How to Stop the Credit Crunch and save the Financial System

The Weekly Report

Welcome to the Weekly Report. This week we look at the withdrawal of the US from the capitalist system and why my Moral Hazard Outrage Indicator has melted into a lump of molten plastic.

More importantly The Collection Agency comes up with a viable plan on how we stop the credit crunch, depression and the end of the Western World.

Notice the time is outside market hours

Whilst the US Fed and Treasury go begging to Congress for funds to bailout nearly everything except the 99% of the US population that is not in the top 1% of the wealth bracket we are told that the cost of not doing this might be higher than doing it, for the taxpayer that is.

In other words you, the taxpayer are going to pay for the mistakes, the pitiful delusions of those that thought they could overrule markets by thinking "innovative". It's obscene and worse it does not address the problem.

The problem remains because Paulson et al do not understand what has happened, how the system has been so abused that it no longer functions. Ben Bernanke knows why, he studied in depth what caused the last failure of the Keynesian dream. His attempts to bypass the inevitable outcome were summed up by this writer in a series called the Eggertsson Theory, available for free at An Occasional Letter. However the Monetarist approach adopted by the Fed is struggling to survive as a viable option as the whole financial system does what any Ponzi scheme does and collapses in on itself.

The latest plan is for a Government "Bad Bank" to be set up, funded by Treasury Debt converted to cash by the Fed and used to "buy" (without a pricing mechanism?) poorly performing or defaulted privately invented securitised assets. It is being touted as the cleansing of the financial world to achieve nothing more that the ability to re-create the same conditions that existed over the past 80 years. Again this is no surprise to this writer, I suggested some time ago that the moves made to shore up Fannie and Freddie would not mean the survival of these GSE's and that it was more likely that a new Institution would appear. All that Paulson has done is to revive the M-LEC idea, a Government held and controlled Super SIV, moving the debt of Banks and Nationalised Assets to an off balance investment vehicle. Although some in Congress are warning about the possible long term risks and damage such a scheme could cause, I expect Congress to do what it has always done after its members see the damage done to their own investment portfolios.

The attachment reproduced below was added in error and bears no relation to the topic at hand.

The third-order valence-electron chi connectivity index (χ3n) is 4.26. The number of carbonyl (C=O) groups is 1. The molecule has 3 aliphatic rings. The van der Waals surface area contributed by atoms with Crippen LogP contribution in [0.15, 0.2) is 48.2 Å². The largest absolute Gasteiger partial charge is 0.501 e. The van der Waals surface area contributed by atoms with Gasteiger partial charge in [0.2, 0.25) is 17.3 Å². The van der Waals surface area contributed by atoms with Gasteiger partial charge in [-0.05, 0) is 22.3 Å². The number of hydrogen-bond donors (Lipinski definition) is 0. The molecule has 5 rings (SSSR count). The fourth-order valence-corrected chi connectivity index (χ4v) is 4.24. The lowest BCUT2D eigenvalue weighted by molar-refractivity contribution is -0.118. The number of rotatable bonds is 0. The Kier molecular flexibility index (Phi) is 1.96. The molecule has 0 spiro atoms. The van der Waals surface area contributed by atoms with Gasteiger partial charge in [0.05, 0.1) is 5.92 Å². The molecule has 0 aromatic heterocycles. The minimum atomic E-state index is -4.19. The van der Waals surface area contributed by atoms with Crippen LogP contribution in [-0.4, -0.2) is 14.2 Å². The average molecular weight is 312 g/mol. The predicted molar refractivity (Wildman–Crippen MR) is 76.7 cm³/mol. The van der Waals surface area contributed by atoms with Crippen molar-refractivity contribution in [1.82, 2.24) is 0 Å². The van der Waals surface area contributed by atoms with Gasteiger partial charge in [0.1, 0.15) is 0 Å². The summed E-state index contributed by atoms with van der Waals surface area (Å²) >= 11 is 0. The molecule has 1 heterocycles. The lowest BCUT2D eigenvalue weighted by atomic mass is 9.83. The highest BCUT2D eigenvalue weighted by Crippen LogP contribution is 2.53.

What happens to these asset back instruments once they have been placed under the control of the State Politburo, sorry, government is unclear. Is the debt forgiven, is it traded out in the future during the next boom and scramble for investment returns or is it encased in glass and dropped into the deepest part of the Atlantic to lay forgotten?

No wonder my Moral Hazard Outrage Indicator melted. The taxpayer sees an increase in debt that makes anything ever done by the US in the name of financial stability look like small change. This will cost over a Trillion dollars (where have we heard that figure before?) to bailout a failed Financial System. This has nothing to do with "keeping house prices high" it has no benefit for those already in or entering the process of default.

Let us be blunt, if you make money by ignoring risk and applying ridiculous modelling to financial assets you should suffer the losses too. For those who decry such a stance, saying that it would cause the financial system to implode, face facts - the system doesn't work.

If you allow the unfettered use of credit and leverage then without exception the unwinding will be catastrophic. Joe Public doesn't care anymore, his access to new credit has become restricted to non-existent and he is already suffering the fallout of this stupidity. We allowed the use of credit to build the economy which allowed failed business models to continue to function long after their natural life expectancy.

Still it hasn't stopped Paulson in his attempts to move beyond the law and spread the idea to the rest of the world:

Sept. 21 (Bloomberg) -- Treasury Secretary Henry Paulson said he's confident several countries will take steps comparable to the $700 billion plan he proposed to buy bad mortgage-related securities to address the global financial crisis.

"We are talking very aggressively with other countries around the world and encouraging them to do similar things, and I believe a number of them will," Paulson said on ABC News' "This Week" program.

And this:

By Alison Fitzgerald and John Brinsley

Sept. 21 (Bloomberg) -- The Bush administration sought unchecked power from Congress to buy $700 billion in bad mortgage investments from financial companies in what would be an unprecedented government intrusion into the markets.

Through his plan, Treasury Secretary Henry Paulson aims to avert a credit freeze that would bring the financial system and the world's largest economy to a standstill. The bill would prevent courts from reviewing actions taken under its authority.